Alwasy worth a look at In the text field put Dickenson, for instance, and see what comes up. Yo ucan search Dickenson and SATB (or whatever) to narrow it down.  Shakepeare will yield hundreds or maybe thousands of results, Thoreau probably not so many! (:-)
on July 15, 2011 12:16am
I second Carol Barnett's "The Last Invocation" -- !  A riveting otherwordly piece that I had the pleasure of singing while Carol was Composer-in-Residence for the Dale Warland Singers.  Really worth checking out!  If you have 3 minutes, you can listen to it here:
on July 15, 2011 6:30am
Ned Rorem's "An American Oratorio" is a 40-minute work of 12 movements for tenor soloist, chorus, and orchestra with texts by eight 19th-century American authors: Emma Lazarus, Edgar Allan Poe, Henry Wadsworth Longfellow, Mark Twain, Sidney Lanier, Herman Melville, Stephen Crane, and Walt Whitman.  It was commissioned by the Mendelssohn Choir of Pittsburgh, who premiered it in 1985.  It is available on a rental basis through Boosey & Hawkes.
on July 15, 2011 8:11am
You have many good suggestions here.  May I also add this one.  Valley of Silence for SATB chorus and small orchestra is based on the poem "Song of the Mystic" by Abram J. Ryan (1838-1886).  A few pages of the score and a recording of the premiere performance of this 18 min. piece are at this link too.  Good luck on your search.
Janet Lanier
on July 15, 2011 9:17am
Hello Monte,
If you go to you will find scores under 'Americana' and 'Settings - Lindsay' that may suit your purpose.
They are free to print down and use, although I retain the copyright.  If you decide to use any or all there is just one proviso, that you inform me where and when the pieces will be performed.  I will email you a formal approval for use to cover you in case that should be necessary in your country, as it is here in France. 
on July 15, 2011 2:13pm
I believe no one has mentioned the large choral work by Rachmaninoff "The Bells", a setting of a Russian translation of Edgar Allan Poe's poem of the same title.  The composer supposedly considered this to be his best work.
Richard Bloesch
on July 15, 2011 4:09pm
We just recorded a newly written arrangment of Walt Whitman's 'Come Said My Soul' for TTBB by Scott Kovacs.   It's in a very low register, but is an absolutely beautiful piece.  I found myself singing it under my breath for weeks afterward.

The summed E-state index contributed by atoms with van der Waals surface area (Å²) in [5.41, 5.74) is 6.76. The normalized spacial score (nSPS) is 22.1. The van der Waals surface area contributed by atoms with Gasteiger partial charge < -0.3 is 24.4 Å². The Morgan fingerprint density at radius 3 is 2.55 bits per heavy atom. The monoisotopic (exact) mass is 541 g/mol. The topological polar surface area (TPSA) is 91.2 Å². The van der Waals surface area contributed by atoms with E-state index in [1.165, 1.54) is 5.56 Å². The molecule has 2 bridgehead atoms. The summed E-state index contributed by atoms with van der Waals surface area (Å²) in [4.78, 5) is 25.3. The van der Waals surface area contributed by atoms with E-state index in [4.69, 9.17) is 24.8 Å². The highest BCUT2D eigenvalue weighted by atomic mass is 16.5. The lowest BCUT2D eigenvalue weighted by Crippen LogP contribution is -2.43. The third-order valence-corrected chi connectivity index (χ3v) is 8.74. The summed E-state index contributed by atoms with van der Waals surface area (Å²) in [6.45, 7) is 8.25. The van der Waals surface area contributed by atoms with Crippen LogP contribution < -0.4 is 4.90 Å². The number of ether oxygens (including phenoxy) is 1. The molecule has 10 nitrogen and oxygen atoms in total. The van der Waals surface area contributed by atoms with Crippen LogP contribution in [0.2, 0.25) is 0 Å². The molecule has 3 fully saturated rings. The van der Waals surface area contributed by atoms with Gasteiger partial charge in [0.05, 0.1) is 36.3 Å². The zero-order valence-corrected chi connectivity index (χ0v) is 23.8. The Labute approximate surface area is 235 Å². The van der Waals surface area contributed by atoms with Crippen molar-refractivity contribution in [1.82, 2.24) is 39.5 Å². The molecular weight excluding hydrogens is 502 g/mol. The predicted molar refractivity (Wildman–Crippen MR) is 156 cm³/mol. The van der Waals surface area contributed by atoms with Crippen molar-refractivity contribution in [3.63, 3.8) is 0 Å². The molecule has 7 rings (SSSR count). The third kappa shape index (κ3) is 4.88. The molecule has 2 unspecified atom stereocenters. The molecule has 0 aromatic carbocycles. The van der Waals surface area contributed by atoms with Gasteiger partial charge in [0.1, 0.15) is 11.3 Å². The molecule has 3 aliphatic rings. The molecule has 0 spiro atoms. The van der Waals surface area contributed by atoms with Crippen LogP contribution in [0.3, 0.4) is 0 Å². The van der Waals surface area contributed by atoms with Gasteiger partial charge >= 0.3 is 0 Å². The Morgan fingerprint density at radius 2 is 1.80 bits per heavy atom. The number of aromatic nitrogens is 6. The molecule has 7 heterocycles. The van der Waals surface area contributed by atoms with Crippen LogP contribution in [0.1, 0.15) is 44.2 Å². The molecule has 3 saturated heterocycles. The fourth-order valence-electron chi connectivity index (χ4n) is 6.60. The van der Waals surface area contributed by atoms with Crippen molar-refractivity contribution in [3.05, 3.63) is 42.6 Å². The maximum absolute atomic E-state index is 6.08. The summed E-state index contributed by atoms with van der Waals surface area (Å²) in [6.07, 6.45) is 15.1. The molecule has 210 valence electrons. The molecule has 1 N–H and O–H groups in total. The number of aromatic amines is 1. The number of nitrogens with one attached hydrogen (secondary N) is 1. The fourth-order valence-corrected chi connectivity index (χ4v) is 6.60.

This piece is not yet published, but if you'd like a copy send me your contact info & I will forward it to Scott.

Christopher J McCafferty
Artistic Director, Illumni Men's Chorale
on July 16, 2011 4:14am
Dear Monte:
I have a setting of Snow-flakes by Longfellow for SATB and piano that is 3'30" long.
It was premiered on May 23rd, 2010 in Lenox, Ma. by Albany Pro Musica.  I'll be happy to send you an MP3 and pdf of the score if you'd like.
Steve Murray
on July 16, 2011 12:05pm
I have a few diverse pieces for diverse forces that may be of interest:
*Of Nature and Humility* (Double SATB or SATB + solo quartet; S solo [in addition to the quartet], a capp) Juxtaposes Psalm 131 in Hebrew and English against a sonnet by Henry David Thoreau
*The Time Draws Near* (SSAA, fl, hp or kbd; opt. hb) on a text by Tennyson
*Crossing the Bar* (SATB div., org) also on a text of Tennyson
*Blue Hills* (SATB div., piano) on a text by Charles Goodrich Whiting
I have engraved scores and recordings for the 1st two items. Please let me know if any of these look like they'd be of interest.
Robert A.m. Ross
on July 17, 2011 11:30am
The Thoreau portion of *Of Nature and Humility* is available as a separate work simply entitled *Nature* for SATB (some div.) and a short T solo, a capp.
Robert A.M. Ross
on July 18, 2011 9:33am
Hello again Monte,
Sorry.  The link I gave above requires a log-in.  I missed that, so apologies.  Below are links that should take you to the arrangements/settings.
Good luck!
on July 18, 2011 9:58am
Hi, Monte;
I have a setting of Longfellow's "I Breathed A Song Into The Air". It's SATB & piano, about 3:45. If you're interested, please contact me at kelvin7(a)
Kelvin McNeal
on July 18, 2011 10:51am
Monte -- Perhaps you would be interested in my setting of Longfellow's Snow-Flakes for SATB chorus and celesta (or piano).  Previous link is the recording with Vox Moderne on the ERM CD "Made in the Americas, Vol. 1."  This link provides more info.  Good luck, chris
Christopher J. Hoh
on July 19, 2011 10:14am
Remember that ACDA has had a collaborative effort with the Library of Congress to bring to light choral music from the post-Civil War years through (I believe) the very early part of the 20th century. There you will find choral music not only featuring the poets you are searching for, but also the composers who were their contemporaries. Go to the ACDA web page and poke around; you'll find it. John Silantien has presented sessions at most of the divisionals about this repertoire. All selections are in pdf format and are relatively readable...and free.  Good luck!
Galen Darrough
University of Northern Colorado